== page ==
OSHA ordered Norfolk Southern to pay that employee more than $288,000 for this alleged retaliation for his work injury claim. Norfolk Southern’s actions violated the whistleblower provisions of the Federal Railway Safety Act, according to OSHA. The company has challenged the ruling. Robin Chapman, their spokesman, wrote an email saying, “OSHA’s investigation in this matter is flawed and one sided because, to date, Norfolk Southern has not been permitted to question the employee under oath or cross examine any of his witnesses. We disagree with the finding and will appeal to an administrative law judge.”

Our Atlanta workers’ compensation attorneys always watch new Georgia Supreme Court rulings closely, especially when they might possibly affect our clients. Last week, the Supreme Court issued its decision in Arby’s Restaurant Group Inc. et al. v. McRae, which held that employers may obtain health information from an injured worker’s treating doctor without that worker’s presence or his/her attorney’s presence. This overturned the appellate court’s ruling that injured workers are not required to allow this in order to obtain workers’ compensation benefits.

The McRae case is about Laura McRae, an Arby’s employee who accidentally drank a cup of lye in a break room in 2006. She suffered third degree burns to her esophagus, and Arby’s paid workers’ compensation benefits. As part of her claim, Ms. McRae signed a form allowing access to her medical records. Her doctor then issued a report saying she had attained maximum medical improvement and she still suffered from 65 percent permanent partial disability. After obtaining the report, Arby’s tried to meet with the doctor alone, but the doctor refused to do so without Ms. McRae or her attorney’s consent.

Arby’s continued down this path, and filed a motion for an order from the Georgia State Board of Workers’ Compensation forcing Ms. McRae to sign a form allowing the ex-parte communication between the doctor and Arby’s counsel. An administrative law judge agreed with Arby’s, as did the trial court. However, the appeals court reversed the original rulings, and then the case went before the Supreme Court.

Workers compensation lawyers know that whatever the cause of an accident, on the job injuries can be a life altering experience, and the injured party often needs financial help to get back on his or her feet. This is why workers compensation exists. Those working in this field also know insomnia is the cause of many of these workplace accidents – a serious problem. A recent study published in the journal Archives of General Psychiatry in October has linked insomnia to as many as 274,000 workplace errors and accidents each year. These accidents cost approximately $31.1 billion all totaled.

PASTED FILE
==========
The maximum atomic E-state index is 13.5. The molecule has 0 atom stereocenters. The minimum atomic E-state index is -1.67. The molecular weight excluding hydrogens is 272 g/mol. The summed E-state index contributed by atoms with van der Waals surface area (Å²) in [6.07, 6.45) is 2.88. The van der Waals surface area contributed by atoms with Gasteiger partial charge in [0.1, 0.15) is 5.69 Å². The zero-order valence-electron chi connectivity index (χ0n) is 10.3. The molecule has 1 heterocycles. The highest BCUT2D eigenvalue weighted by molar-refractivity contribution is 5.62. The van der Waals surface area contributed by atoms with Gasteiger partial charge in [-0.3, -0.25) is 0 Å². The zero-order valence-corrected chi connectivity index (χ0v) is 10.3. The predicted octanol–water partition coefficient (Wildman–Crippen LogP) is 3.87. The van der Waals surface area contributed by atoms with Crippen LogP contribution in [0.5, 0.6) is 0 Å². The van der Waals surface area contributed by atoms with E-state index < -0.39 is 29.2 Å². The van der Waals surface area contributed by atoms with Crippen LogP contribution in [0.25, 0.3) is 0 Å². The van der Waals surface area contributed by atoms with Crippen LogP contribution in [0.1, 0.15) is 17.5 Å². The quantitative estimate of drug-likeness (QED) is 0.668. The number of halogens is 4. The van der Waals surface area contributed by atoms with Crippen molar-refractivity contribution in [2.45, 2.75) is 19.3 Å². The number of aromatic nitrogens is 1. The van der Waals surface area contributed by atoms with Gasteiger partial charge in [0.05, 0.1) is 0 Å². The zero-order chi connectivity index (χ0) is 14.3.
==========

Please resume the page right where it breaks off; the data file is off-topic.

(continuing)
More than 10,000 people were surveyed for the study, the America Insomnia Survey, according to news reports. The participants were asked about workplace accidents “that either caused damage or work disruption with a value of $500 or more” or “that cost your company $500 or more.”

While the connection between insomnia and workplace accidents sounds fairly obvious, before this study no comprehensive scientific data existed. This is the first comprehensive study done in the U.S. on the effects of insomnia on the workplace. Prior to this, there had been only two relatively small related studies conducted on the topic by French researchers.

Below are certain things that you can do to increase the success of your worker’s compensation case:

1. Report the injury.

If you don’t report your injury while at work, it allows insurance companies to question whether the injury occurred there–or if the injury even happened at all. It also gives them an opportunity to delay your workers compensation benefits and medical treatment while they investigate the claim. If you get hurt at work, tell a supervisor. If your company has an incident or accident report, fill it out, give it to the proper individual and make sure to keep a copy.

2. Don’t rely on your employer to take care of you.

Workers compensation is about protecting your future ability to earn a living for your family and get the medical treatment you need for your injuries. Even well meaning employers don’t know the small details of workers compensation laws. Those employers can ruin your workers compensation case by giving you incorrect advice or by not filing the proper forms on your behalf.

3. Tell your doctor you got hurt on the job.

Many people go to the emergency room and tell the doctor “I hurt my back” or “I fell and hurt my knee.” This helps the doctor diagnose your injuries, but does help your workers compensation claim. If your injury happened at work, say so. Tell the doctor, nurse or anyone taking a history EXACTLY what happened and be very specific. When insurance companies get medical reports that don’t indicate that you told the doctor you got hurt at work, they will delay (or in some cases deny) your claim.

4. Don’t go to your employer’s suggested doctor.

If you’ve gotten hurt on the job and you reported it to your supervisor, you’ve done the right thing. But, if your employer says, “we have a company doctor (or a worker’s compensation doctor, or a worker’s clinic) and you have to go see that doctor,” DON’T DO IT. Every injured worker is entitled to proper medical care from an appropriate specialist. In Georgia, you have the right to be treated by at least two physicians from the employer’s posted panel of approved doctors. This information should be located in the break room. You can also request it from your supervisor or Human Resources Department.

5. File forms with the Georgia State Board of Workers Compensation.

If you gotten hurt on the job, you’ve reported it to your supervisor and you’ve chosen a doctor that you’re comfortable with, you’re on the right track. But you still need to file your claim with the State Board of Workers Compensation within a specified time frame in order to protect your legal rights. A qualified worker’s compensation attorney can ensure that you file the correct forms within the correct time frame so that your worker’s compensation claim is not delayed or–even worse–denied.